Wow, someone has managed to get the funding together for another modern composition festival in the National Concert Hall, truly the Celtic Tiger is back. But they are still not selling any kind of season ticket to this so going to more than a coupe of events is unaffordably expensive if like me you are attempting to live within your means. Thus I made it to just three events this year. The handy combination of my bad memory and time constraints means that I will not say too much about them.
The first event was a concert in the John Field room by the Arditti Quartet. These are the string quartet of Mr Arditti and they play the modern composition. I have no memory of the composers of the pieces they played on this occasion, but I do remember quite a few of them being of the scratchy scrapey variety. As a person of forward thinking tastes this was right up my alley, but when one movement of one piece suddenly went all melodic (I think representing snowfall or rainfall or something) I found myself thinking that maybe melody is a bit underrated in the world of modern composition, which made me wonder if I was turning into Geir Hongro (Mr Hongro is this fellow I remember from the I Love Music message-board, who used to post about how melody is the only important thing in music and that music without melody is not worth listening to, always advancing this extreme opinion in a very polite and courteous manner regardless of the critical brickbats that would be thrown his way).
Then on Friday I went to a concert by the Crash Ensemble who were playing in what used to be the Engineering Library of UCD in Earlsfort Terrace and has now been annexed to the National Concert Hall. I was amused by the idea that the musicians were sitting where once bound volumes of the International Journal of Sludge Disposal once were shelved. The pieces played were by Michael Gordon and Gyorgy Ligeti and were enjoyable. I think maybe the chamber concerto of Ligeti was the most enjoyable piece as it made the fullest use of the ensemble.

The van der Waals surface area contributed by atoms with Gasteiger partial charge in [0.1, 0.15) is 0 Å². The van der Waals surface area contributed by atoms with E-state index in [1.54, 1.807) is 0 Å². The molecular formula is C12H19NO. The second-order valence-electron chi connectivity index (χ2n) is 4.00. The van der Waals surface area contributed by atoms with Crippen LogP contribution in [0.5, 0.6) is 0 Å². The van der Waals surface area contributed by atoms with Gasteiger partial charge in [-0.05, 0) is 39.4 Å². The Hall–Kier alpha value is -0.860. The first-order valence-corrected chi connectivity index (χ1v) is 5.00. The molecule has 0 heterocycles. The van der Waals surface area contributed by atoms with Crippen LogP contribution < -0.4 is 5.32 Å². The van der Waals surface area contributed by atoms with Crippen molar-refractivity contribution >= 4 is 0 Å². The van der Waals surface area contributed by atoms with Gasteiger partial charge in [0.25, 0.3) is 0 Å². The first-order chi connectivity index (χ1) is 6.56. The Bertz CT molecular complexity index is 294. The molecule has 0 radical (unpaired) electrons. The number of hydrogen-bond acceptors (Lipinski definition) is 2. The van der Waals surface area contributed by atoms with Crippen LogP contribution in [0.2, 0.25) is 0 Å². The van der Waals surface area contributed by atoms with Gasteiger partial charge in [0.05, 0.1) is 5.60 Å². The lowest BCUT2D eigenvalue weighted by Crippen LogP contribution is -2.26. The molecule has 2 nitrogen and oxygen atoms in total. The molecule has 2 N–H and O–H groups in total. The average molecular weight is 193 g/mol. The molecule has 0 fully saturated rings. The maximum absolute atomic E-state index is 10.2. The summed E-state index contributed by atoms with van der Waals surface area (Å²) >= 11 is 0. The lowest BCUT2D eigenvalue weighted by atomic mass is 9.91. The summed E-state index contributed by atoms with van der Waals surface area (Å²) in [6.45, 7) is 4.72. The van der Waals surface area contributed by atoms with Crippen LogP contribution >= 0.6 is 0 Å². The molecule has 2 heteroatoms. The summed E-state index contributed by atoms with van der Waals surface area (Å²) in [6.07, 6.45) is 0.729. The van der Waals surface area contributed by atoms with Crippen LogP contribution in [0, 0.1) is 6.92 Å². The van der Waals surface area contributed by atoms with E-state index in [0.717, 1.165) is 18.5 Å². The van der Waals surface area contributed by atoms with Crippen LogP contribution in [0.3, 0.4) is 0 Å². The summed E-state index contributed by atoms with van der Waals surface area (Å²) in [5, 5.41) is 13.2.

After that in a mysterious room (but not the old Medical Library as claimed by the programme) we were treated to a "performance" of Karlheinz Stockhausen's 'Oktphonie'. I put performance in scare-quotes because this was one of those electro-acoustic events where it is all pre-recorded and you could basically be sitting at home listening to it if you had good enough sound system. This was played in room with four speakers (not 8, unless there was an extra four I failed to notice) and the music did proper quadrophonic stuff, moving around the corners and all that. As this was on quite late and I had had a little drink I did get a bit puppy tired and nearly nodded off once or twice, which was most enjoyable.
One final interesting thing about the Friday concerts was that I recognised a lot of faces I am used to seeing at the kind of avant-garde musical events I associate with the Skinny Wolves-Joinery-Hunters Moon axis. I tend not to see that kind of people at events associated with the Crash Ensemble, Ergodos or Kaleidoscope. Could it be that the musical barriers are breaking down and the separate worlds of weirdo music are merging into one unstoppable force?
image source (Wikipedia)
New Music Dublin website (check out all the things I did not go to)
An inuit panda production